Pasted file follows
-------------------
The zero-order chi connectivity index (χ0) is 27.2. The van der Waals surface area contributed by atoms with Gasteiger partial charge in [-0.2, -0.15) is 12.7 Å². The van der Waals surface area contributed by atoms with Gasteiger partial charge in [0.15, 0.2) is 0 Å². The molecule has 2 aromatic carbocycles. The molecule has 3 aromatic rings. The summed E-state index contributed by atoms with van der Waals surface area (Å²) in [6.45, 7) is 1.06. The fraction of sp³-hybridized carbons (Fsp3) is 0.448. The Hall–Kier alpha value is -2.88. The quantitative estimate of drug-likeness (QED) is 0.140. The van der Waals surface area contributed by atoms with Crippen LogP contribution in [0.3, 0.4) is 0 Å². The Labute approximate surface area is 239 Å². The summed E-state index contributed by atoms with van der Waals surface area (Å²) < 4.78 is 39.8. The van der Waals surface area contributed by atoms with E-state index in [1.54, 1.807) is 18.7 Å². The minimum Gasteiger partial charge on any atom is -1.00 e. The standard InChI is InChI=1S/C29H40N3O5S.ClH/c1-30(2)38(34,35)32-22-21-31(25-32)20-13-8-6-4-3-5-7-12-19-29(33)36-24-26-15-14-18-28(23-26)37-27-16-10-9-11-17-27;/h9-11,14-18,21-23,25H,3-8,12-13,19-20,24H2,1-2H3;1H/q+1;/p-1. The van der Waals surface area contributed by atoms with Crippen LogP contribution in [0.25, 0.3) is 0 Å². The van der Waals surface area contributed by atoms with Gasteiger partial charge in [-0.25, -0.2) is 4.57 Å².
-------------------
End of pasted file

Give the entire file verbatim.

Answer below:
The zero-order chi connectivity index (χ0) is 27.2. The van der Waals surface area contributed by atoms with Gasteiger partial charge in [-0.2, -0.15) is 12.7 Å². The van der Waals surface area contributed by atoms with Gasteiger partial charge in [0.15, 0.2) is 0 Å². The molecule has 2 aromatic carbocycles. The molecule has 3 aromatic rings. The summed E-state index contributed by atoms with van der Waals surface area (Å²) in [6.45, 7) is 1.06. The fraction of sp³-hybridized carbons (Fsp3) is 0.448. The Hall–Kier alpha value is -2.88. The quantitative estimate of drug-likeness (QED) is 0.140. The van der Waals surface area contributed by atoms with Crippen LogP contribution in [0.3, 0.4) is 0 Å². The Labute approximate surface area is 239 Å². The summed E-state index contributed by atoms with van der Waals surface area (Å²) < 4.78 is 39.8. The van der Waals surface area contributed by atoms with E-state index in [1.54, 1.807) is 18.7 Å². The minimum Gasteiger partial charge on any atom is -1.00 e. The standard InChI is InChI=1S/C29H40N3O5S.ClH/c1-30(2)38(34,35)32-22-21-31(25-32)20-13-8-6-4-3-5-7-12-19-29(33)36-24-26-15-14-18-28(23-26)37-27-16-10-9-11-17-27;/h9-11,14-18,21-23,25H,3-8,12-13,19-20,24H2,1-2H3;1H/q+1;/p-1. The van der Waals surface area contributed by atoms with Crippen LogP contribution in [0.25, 0.3) is 0 Å². The van der Waals surface area contributed by atoms with Gasteiger partial charge in [-0.25, -0.2) is 4.57 Å².